Dr. Mom, My Adventures as a Mommy-Scientist

Discussion of my journey from grad school to postdoc to tenure with two kids, a husband, (and a bit of breast cancer) in tow.

Thursday, August 05, 2010

More on the Uri Alon Videos

So, I was sent the videos in the last post by a colleague who has met Alon and thought that I would enjoy his work. I do. What he talks about is what I have been trying to say and live ever since starting grad school. Academics is more than just the science that we do in the lab. It is about growing the whole person so that we have competent researchers. Students needs to learn how to choose research problems, how to formulate those problems into appropriate proposals, how to manage research groups, how to express research results to maximize their impact, and how to accept rejection (because there will be some). These are generally *not* skills taught as part of the formal graduate education. I think they are intended to be left to the mentor and taught throughout the research execution phase of the Ph.D. (and postdoc), but I know many, many times this does not happen. Why not? Why isn't this a formal part of our research education? These are the truly important skills.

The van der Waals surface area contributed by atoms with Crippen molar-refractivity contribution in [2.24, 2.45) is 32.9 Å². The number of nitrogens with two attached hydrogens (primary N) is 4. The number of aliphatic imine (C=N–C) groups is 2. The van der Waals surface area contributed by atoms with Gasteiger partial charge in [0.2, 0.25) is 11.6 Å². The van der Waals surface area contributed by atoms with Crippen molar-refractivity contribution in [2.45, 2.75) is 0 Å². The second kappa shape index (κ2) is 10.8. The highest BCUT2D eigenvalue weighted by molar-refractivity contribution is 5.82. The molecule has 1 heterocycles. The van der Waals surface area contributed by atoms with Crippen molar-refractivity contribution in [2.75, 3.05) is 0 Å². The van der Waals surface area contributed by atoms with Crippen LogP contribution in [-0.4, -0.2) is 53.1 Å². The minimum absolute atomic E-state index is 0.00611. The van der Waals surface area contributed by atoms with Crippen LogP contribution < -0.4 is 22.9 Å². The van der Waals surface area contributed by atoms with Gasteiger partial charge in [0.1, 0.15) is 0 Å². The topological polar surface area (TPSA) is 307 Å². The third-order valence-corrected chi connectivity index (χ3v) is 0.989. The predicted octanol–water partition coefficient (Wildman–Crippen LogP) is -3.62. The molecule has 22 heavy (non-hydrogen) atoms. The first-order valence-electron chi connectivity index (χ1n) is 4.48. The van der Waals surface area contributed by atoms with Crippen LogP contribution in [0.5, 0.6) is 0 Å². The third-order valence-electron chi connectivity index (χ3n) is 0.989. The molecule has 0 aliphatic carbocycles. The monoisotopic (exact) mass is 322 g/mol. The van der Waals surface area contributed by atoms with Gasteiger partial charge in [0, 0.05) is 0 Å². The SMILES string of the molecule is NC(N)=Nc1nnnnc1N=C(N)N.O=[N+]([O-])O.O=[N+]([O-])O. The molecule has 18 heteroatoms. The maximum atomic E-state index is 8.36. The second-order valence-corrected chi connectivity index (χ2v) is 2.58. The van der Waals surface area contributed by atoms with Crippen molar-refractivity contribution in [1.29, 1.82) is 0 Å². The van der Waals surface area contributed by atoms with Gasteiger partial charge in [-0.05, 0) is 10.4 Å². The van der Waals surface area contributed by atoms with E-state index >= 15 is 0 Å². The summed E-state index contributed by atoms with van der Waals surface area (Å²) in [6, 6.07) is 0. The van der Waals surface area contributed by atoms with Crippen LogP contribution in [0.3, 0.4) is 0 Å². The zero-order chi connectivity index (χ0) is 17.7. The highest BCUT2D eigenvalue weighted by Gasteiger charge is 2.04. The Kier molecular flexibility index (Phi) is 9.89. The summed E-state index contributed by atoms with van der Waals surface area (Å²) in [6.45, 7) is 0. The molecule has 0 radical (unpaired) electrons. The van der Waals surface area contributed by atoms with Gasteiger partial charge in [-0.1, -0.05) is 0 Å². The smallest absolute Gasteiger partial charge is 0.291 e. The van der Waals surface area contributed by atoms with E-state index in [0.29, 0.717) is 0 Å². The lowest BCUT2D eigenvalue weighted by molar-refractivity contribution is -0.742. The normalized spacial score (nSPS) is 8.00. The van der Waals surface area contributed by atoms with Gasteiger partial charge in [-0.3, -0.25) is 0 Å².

At 12:51 PM , Blogger Allison said...

I think it's exactly as Prof. Alon says: because science is objective and rational, there's a myth that *scientists* are supposed to be objective and rational. So we are afraid that we will look like bad scientists if we discuss things that are subjective and emotional.

Also, you tend to teach how you were taught.

At 12:18 PM , Blogger sweet_alien88 said...

I cant agree more. I think I am commenting here for the first time. Thanks for such insightful posts.

Can you post the link to the lecture on your blog plz?



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